meditations on psychosomatics

The relationship between mind and body has always been a fascination of mine. Something about the interaction of the tangible/intangible is so intriguing; I think because the human mind is still such a mystery. There's still so much that we can't explain or understand exactly how it works. Like my enduring obsession with the Thai word jai or the Japanese word kokoro, I've always thought it exceptionally elegant of other languages to acknowledge the interconnected nature of the physical body and the abstract mind.

This fascination was the primary reason for taking a Literature and Mind class called "Body Language" in my senior year of college, in which we focused heavily on the psychoanalytics of hysteria, particularly the way it's manifested in the body. Hysteria is especially interesting. Colloquially, it's used to express "exaggerated or uncontrollable emotion or excitement," but it's actually a psychological disorder (fun fact: it comes from the Greek word for uterushystera, because it was originally thought to be an exclusively female condition).

Hysteria is unique in that it interprets mental distress as physical symptoms. Freud studied it extensively, most prominently in the case of "Dora," a patient whose strange cough and inability to speak he believed to be the result of sexual abuse and sexual repression. He mentions something he calls "displacement," or feeling the effects of traumatic events in a seemingly unrelated part of the body. And this is why it's so difficult to identify the source of hysteria; it doesn't follow the "organic logic" of disease.

While modern psychiatrists have since stopped using the term "hysteria" in a medical context in favor of a multitude of more specific conditions, there are much more contemporary examples of psychosomatic afflictions, from Sherlock to phantom limbs to our own unconscious body language.

I went to the Museum of Tolerance in LA a couple of weeks ago (if you haven't gone, it should be at the top of your list), and by far one of the most interesting pieces of information mentioned was that trauma is not only deeply influential to cognitive processes, but it actually changes the structure of the brain (what my Body Language teacher referred to as "mental scaffolding"). Amazingly (and tragically), these effects are inheritable—being a descendant of a Holocaust survivor can profoundly affect your stress levels and make you more susceptible to PTSD. Psychologist Philip Zimbardo (yes, the Stanford Prison Experiment guy) reasons that PTSD is exceptionally difficult to treat because of the complex nature of trauma: the memories are stored in multiple regions of the brain.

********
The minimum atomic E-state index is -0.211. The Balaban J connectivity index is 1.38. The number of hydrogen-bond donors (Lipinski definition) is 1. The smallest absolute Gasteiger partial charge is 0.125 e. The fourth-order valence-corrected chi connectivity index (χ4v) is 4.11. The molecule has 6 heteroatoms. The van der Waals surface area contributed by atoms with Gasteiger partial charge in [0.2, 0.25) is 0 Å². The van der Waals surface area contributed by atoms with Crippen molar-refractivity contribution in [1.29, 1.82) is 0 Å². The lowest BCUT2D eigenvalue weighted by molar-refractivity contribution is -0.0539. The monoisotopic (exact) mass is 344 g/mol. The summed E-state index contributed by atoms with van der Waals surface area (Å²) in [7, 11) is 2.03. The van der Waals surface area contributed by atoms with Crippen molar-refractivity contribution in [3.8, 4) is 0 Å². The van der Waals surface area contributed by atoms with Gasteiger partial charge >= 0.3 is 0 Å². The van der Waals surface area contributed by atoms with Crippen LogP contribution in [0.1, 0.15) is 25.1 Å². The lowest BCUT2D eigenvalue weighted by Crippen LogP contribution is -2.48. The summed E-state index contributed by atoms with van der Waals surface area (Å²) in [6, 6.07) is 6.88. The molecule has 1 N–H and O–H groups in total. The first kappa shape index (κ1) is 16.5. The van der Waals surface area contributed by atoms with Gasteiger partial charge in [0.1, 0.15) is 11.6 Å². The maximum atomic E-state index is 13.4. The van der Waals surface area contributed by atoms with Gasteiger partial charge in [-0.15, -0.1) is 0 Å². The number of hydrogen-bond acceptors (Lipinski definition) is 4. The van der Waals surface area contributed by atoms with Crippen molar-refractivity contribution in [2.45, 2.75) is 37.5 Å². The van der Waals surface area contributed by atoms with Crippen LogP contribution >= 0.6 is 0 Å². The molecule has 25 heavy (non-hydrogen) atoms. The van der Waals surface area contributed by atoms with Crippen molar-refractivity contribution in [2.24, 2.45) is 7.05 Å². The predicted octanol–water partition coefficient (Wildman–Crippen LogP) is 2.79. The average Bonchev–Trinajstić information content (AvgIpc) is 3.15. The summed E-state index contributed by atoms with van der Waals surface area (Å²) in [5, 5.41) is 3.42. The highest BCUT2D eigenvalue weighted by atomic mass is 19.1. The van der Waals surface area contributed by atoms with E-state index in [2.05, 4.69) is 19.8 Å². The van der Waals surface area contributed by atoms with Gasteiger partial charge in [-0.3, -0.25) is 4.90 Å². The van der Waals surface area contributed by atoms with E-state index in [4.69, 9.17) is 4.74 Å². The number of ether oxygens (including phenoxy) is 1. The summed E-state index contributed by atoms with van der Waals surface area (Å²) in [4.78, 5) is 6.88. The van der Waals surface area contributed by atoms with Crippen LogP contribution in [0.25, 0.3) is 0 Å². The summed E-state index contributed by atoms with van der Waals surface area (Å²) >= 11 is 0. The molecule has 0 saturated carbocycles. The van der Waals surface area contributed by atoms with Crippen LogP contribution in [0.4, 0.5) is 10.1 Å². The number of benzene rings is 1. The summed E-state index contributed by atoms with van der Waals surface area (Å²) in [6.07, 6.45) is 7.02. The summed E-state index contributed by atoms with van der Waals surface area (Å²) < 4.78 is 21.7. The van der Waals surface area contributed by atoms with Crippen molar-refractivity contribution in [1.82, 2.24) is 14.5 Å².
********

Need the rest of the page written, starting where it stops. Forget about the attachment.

The mind-body problem poses the question of how the mind and body interact, on the premise that the two are separate and fundamentally different entities; it provokes a discussion of correlation vs. causation. But at its core, it examines the ways in which mental processes directly affect bodily ones. It asserts that our perceptual experiences are shaped by external physical stimuli, and unconsciously affect our bodily behavior.

The question, then, is how it can be possible for conscious experiences to arise out of a lump of gray matter endowed with nothing but electrochemical properties.

Part of this question comes from the important distinction of the brain vs. the mind. While neuroscience is well-established, we are still learning how to navigate the consciousness of the human mind. It's for this reason that we still struggle with treating mental illness—partly because it's difficult to discern the degree to which the mind affects us, and partly because it doesn't exhibit physical symptoms. But as we see in hysteria, and the implications following the invalidation of hysteria as a singular condition, it is a possibility.

The case of Phineas Gage, an accident from the 1900s that shaped the modern practice of neuroscience, conveys the enigmatic nature of the physical brain and its relation to the mind. Like many other organs, its form follows its function (ever wonder why our brains are wrinkly?). But unlike other organs, there's no telling what the consequences of disrupting neural networks may be. A heart or a lung can be patched with stem cells (well...we're working on it), but the brain holds a trove of interwoven information and memories that aren't easily replaceable.

While much of this research is speculative, it does confirm that the mind and body are connected in inexplicable ways. My mom and I always marvel at the human body; it's such a delicate and complex machine, one in which everything is in such excruciatingly perfect balance on a cellular level. Like pulling on an invisible thread, one little slip, and your entire physiological equilibrium can come undone.

I think it was the United Negro College Fund that first said, "A Mind is a Terrible Thing To Waste." And in a practical sense, it absolutely cannot be simply dismissed as unimportant in the context of the human body. I think it's actually a pretty good argument for intelligent design, but not in a religious or an evolutionary sense. I just think it's amazing how much potential for error our existence has, and yet, somehow...we just naturally are. And it may not be perfect, but it's pretty damn impressive all the same.

HAPPENING MEOW